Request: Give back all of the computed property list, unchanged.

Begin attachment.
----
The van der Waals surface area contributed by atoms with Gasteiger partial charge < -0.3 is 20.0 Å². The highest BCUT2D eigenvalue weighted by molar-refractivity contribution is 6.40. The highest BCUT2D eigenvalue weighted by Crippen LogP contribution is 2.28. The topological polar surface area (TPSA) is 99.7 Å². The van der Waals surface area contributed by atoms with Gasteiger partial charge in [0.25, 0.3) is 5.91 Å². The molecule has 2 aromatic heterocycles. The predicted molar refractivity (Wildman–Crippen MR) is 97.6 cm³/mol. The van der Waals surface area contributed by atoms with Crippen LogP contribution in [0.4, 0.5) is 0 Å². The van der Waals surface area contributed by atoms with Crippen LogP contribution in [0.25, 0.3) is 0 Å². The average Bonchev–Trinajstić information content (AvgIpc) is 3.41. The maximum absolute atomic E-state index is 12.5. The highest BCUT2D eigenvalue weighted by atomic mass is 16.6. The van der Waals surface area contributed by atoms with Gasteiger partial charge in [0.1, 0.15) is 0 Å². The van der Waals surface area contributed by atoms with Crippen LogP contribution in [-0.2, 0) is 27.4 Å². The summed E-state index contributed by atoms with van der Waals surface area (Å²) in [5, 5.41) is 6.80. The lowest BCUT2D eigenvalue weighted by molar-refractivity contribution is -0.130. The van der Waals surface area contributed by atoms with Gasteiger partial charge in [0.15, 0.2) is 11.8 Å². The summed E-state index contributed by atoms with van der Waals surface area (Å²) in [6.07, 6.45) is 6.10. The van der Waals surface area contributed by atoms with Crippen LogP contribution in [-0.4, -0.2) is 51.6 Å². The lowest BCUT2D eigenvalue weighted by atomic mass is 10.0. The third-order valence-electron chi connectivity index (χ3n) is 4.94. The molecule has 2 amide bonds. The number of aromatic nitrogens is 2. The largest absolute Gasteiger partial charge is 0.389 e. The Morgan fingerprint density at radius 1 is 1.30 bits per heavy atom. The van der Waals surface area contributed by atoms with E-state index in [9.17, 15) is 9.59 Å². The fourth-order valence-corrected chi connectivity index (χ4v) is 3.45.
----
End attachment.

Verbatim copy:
The van der Waals surface area contributed by atoms with Gasteiger partial charge < -0.3 is 20.0 Å². The highest BCUT2D eigenvalue weighted by molar-refractivity contribution is 6.40. The highest BCUT2D eigenvalue weighted by Crippen LogP contribution is 2.28. The topological polar surface area (TPSA) is 99.7 Å². The van der Waals surface area contributed by atoms with Gasteiger partial charge in [0.25, 0.3) is 5.91 Å². The molecule has 2 aromatic heterocycles. The predicted molar refractivity (Wildman–Crippen MR) is 97.6 cm³/mol. The van der Waals surface area contributed by atoms with Crippen LogP contribution in [0.4, 0.5) is 0 Å². The van der Waals surface area contributed by atoms with Crippen LogP contribution in [0.25, 0.3) is 0 Å². The average Bonchev–Trinajstić information content (AvgIpc) is 3.41. The maximum absolute atomic E-state index is 12.5. The highest BCUT2D eigenvalue weighted by atomic mass is 16.6. The van der Waals surface area contributed by atoms with Gasteiger partial charge in [0.1, 0.15) is 0 Å². The van der Waals surface area contributed by atoms with Crippen LogP contribution in [-0.2, 0) is 27.4 Å². The summed E-state index contributed by atoms with van der Waals surface area (Å²) in [5, 5.41) is 6.80. The lowest BCUT2D eigenvalue weighted by molar-refractivity contribution is -0.130. The van der Waals surface area contributed by atoms with Gasteiger partial charge in [0.15, 0.2) is 11.8 Å². The summed E-state index contributed by atoms with van der Waals surface area (Å²) in [6.07, 6.45) is 6.10. The van der Waals surface area contributed by atoms with Crippen LogP contribution in [-0.4, -0.2) is 51.6 Å². The lowest BCUT2D eigenvalue weighted by atomic mass is 10.0. The third-order valence-electron chi connectivity index (χ3n) is 4.94. The molecule has 2 amide bonds. The number of aromatic nitrogens is 2. The largest absolute Gasteiger partial charge is 0.389 e. The Morgan fingerprint density at radius 1 is 1.30 bits per heavy atom. The van der Waals surface area contributed by atoms with E-state index in [9.17, 15) is 9.59 Å². The fourth-order valence-corrected chi connectivity index (χ4v) is 3.45.